In fact my next blog post going live today is all about how to see the warning signs of getting scammed as a speaker where I agree with your first point about our marketing being online and therefore opening us up to email and online scams.

      I think you’ll enjoy the next post with specific details speakers can look out for. I’m headed to your blog now to make a comment.
      Felicia

  2. Mitch Mitchell July 24, 2012 at 1:18 am - Reply

    This is incredible, and I’m glad you’ve written about it. I always thought many of those other speaking engagement sites were scams, but something like this… nope, it never came into my mind that it was something that occurred. Absolutely stunned, but glad that it’s something else I now know to watch out for.

    • Felicia Slattery July 24, 2012 at 3:38 pm - Reply

      Mitch,
      I was shocked too at the blatant disregard for honesty and integrity. Just wild. I’ll keep reporting and I hope you’ll keep reading!

  3. Leesa Barnes July 23, 2012 at 3:55 pm - Reply

    The thing that gets my panties in a knot is how these damn scammers justify what they do. Not only did I expose those scammers who tried to separate me from my hard earned money in a blog post that you mentioned above (and that keeps getting comments as the scammers choose new names), but then they tried to JUSTIFY their actions, giving me a sob story of how rough it is in their country. See my blog post on their WHY – http://tinyurl.com/crojqj2

    I’ve been putting my psychology courses to good use over the past few months as I seek to understand the mindset behind the deception and manipulation. When we tie our self-esteem to the almighty dollar, it becomes our god. And when money becomes our god, it sings a song that appeals to our ego. Ego then takes over and empathy disappears. We become sadistic psychopaths who feel assaulted if our upsells or pitches go ignored. Like an addiction, ego will do anything and say anything so it can guarantee its survival.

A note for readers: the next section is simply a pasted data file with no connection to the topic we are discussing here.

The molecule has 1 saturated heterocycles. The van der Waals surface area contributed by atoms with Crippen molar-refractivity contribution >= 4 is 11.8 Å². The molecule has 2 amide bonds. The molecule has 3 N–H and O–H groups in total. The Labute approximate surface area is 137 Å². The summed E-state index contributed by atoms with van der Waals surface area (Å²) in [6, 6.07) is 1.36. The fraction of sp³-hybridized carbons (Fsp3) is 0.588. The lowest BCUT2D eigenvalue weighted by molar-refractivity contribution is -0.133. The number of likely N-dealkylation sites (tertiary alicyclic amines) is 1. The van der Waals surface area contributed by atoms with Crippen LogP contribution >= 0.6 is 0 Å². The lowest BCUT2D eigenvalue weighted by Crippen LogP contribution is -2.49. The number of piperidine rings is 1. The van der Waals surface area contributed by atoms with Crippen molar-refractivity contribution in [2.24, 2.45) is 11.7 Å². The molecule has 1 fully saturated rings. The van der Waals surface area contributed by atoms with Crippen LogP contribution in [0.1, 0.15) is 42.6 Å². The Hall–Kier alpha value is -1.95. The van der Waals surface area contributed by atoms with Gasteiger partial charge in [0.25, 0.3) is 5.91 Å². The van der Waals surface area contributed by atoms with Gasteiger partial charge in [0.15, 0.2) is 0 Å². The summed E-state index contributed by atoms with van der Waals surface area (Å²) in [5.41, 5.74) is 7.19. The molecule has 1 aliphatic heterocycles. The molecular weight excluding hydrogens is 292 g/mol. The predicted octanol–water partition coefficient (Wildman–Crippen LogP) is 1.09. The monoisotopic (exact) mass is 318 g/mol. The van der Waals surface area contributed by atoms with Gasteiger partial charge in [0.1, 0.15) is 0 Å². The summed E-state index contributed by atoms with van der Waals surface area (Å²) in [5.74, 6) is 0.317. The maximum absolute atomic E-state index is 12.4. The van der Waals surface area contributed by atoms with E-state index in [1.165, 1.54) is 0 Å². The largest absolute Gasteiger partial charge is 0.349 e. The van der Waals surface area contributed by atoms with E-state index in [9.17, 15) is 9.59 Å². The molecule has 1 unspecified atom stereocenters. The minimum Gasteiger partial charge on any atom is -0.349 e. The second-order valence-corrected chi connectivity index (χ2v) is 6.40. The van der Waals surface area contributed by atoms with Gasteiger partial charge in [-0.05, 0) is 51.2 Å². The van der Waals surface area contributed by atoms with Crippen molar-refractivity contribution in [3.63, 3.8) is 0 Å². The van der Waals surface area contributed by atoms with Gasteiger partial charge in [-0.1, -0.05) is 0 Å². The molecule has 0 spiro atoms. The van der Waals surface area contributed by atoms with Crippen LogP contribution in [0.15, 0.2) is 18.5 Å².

I’ve been following Tom Antion’s 20 Speaking Scams and even contributed one of my own to add to his growing list. Those of us who have shaken off the seduction of the transaction need to bring light in a bold, fearless and courageous way what’s hopelessly wrong with sales and marketing online. I’m more than happy to share my own flight from the cult of “who’s dick is bigger” that I once subscribed to.

    So, whatever you need, I’m in.

    • Leesa Barnes July 23, 2012 at 4:01 pm - Reply

      BTW, God forgives you for your potty mouth 😉

      • Felicia Slattery July 24, 2012 at 3:39 pm - Reply

        I thought that might be the case!

    • Felicia Slattery July 23, 2012 at 5:00 pm - Reply

      Hi Leesa-
      I knew if I tagged you, you’d join the party. I think Tom Antion is the Papa Bear of protecting those who attend seminars and conferences from getting fleeced… and that is awesome. I’m personally taking on the mantle of making sure speakers themselves don’t get taken advantage of in the simple act of trying to do more of what they love.

      I am so thankful for people like Tom Antion willing to step up and shed light on all the seminar scammers and tactics out there. And I hope to help from the other side of the industry where there are good speakers like you falling victim to Nigerian-style scams. And then, once they have a good name in the speaking world or in their niche communities, having their name and image taken advantage of for the gain of someone else without their knowledge.

      Sickening.

      I’ll be in touch my friend.

  4. Gino July 22, 2012 at 6:52 pm - Reply

    Hi Felicia, Great heads up, thanks. I think that you should be naming names. How else are we suppose to know who to stay away from, specially if we are new to the industry. I for one would like to know who to deal with and who not to deal with. Thanks

    • Felicia Slattery July 23, 2012 at 3:24 pm - Reply

      Hi Gino,